HTML and CSS Reference
and Variables” section, you can plug these undefined macro values in your HTML without affecting your valid
markup. The data attribute is a great way to add dynamic values to your markup without hacking them to the DOM
through scripts. Listing 11-5 showcases how to use the custom data attribute in your ad if you were to have products
Listing 11-5. HTML5 Data Attribute Example
var element = document.getElementsByTagName('div');
var name = element.dataset.name = "product"
console.log('name' + name, 'url' + url)
The data attribute works simply by using data-* , where * stands for whatever value you want. In this case,
you use NAME and URL as they relate to product information that could be dynamically populated within your ad
based on the response from the Shoplocal API. Just to reiterate, this can be any name you want! Go nuts—it's all
still valid HTML!
What's really great about using the data attribute is that with all the attributes you add, you can display the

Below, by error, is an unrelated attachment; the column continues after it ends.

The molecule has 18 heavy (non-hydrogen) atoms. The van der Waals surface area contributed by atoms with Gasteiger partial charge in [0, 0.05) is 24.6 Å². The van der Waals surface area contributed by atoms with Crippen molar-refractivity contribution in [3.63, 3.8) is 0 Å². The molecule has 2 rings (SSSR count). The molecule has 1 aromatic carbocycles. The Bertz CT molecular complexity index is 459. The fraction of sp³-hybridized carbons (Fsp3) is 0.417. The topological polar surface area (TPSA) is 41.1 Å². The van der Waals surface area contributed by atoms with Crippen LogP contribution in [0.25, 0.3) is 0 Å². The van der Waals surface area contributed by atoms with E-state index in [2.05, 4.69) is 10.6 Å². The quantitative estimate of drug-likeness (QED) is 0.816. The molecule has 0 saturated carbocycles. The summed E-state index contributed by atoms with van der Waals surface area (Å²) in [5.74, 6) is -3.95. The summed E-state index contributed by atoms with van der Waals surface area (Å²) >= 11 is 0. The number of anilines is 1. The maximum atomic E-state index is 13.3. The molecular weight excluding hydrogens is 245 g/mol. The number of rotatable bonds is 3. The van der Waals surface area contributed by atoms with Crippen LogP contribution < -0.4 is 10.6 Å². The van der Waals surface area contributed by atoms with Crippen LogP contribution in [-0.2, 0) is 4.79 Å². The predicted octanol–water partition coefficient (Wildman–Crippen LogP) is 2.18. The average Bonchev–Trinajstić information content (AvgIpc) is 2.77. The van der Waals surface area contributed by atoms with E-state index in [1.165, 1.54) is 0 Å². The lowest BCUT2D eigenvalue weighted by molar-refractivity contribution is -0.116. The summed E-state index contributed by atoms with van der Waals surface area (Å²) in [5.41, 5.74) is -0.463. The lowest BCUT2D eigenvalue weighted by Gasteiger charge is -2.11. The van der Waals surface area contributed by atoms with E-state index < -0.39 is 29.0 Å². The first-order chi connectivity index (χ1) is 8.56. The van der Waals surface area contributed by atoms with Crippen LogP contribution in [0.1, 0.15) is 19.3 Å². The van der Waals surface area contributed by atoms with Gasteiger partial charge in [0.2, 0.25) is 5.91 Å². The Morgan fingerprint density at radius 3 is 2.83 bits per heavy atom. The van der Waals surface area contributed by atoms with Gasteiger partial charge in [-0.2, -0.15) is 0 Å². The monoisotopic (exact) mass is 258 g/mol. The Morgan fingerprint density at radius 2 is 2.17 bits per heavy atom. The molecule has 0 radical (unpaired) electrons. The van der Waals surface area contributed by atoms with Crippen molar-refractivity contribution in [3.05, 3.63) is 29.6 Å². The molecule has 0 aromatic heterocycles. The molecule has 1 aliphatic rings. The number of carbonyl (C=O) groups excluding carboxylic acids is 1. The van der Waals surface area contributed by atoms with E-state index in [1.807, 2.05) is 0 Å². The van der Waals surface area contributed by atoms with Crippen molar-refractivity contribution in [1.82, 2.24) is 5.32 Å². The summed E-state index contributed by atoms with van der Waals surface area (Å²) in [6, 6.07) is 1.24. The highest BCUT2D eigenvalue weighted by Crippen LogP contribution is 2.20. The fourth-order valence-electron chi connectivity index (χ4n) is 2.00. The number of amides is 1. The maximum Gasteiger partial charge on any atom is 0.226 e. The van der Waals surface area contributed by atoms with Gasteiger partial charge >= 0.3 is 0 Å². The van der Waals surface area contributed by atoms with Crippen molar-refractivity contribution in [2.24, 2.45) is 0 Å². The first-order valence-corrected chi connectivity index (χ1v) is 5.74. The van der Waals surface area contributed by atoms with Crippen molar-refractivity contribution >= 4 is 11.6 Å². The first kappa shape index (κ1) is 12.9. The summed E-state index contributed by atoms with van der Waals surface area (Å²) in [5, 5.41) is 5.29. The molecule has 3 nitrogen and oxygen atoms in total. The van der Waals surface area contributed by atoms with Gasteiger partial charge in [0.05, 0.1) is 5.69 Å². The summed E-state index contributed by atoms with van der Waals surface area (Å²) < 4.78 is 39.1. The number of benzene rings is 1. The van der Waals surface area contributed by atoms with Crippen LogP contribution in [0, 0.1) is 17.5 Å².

information instantaneously to the user without having to worry about making any additional external requests or
having to make any server-side queries. Since the data is baked into the markup, it is already present. This speeds
up performance tremendously because the data is already present in the DOM. You do not need to “request more
information” since the information is already there with the initial response. For more detailed information about the
custom data attribute in HTML5, visit http://html5doctor.com/html5-custom-data-attributes .
Another really useful attribute new in HTML5 is called hidden . When using the hidden attribute, the browser
should not render the element; however, the element is still visible in the markup and accessible from the
have your value replaced by the ad server, you can render the element and its value to the screen for the user to
display. This is really helpful in scenarios where you need to request the data before presenting it to a user.
Listing 11-6. HTML5 hidden Attribute Example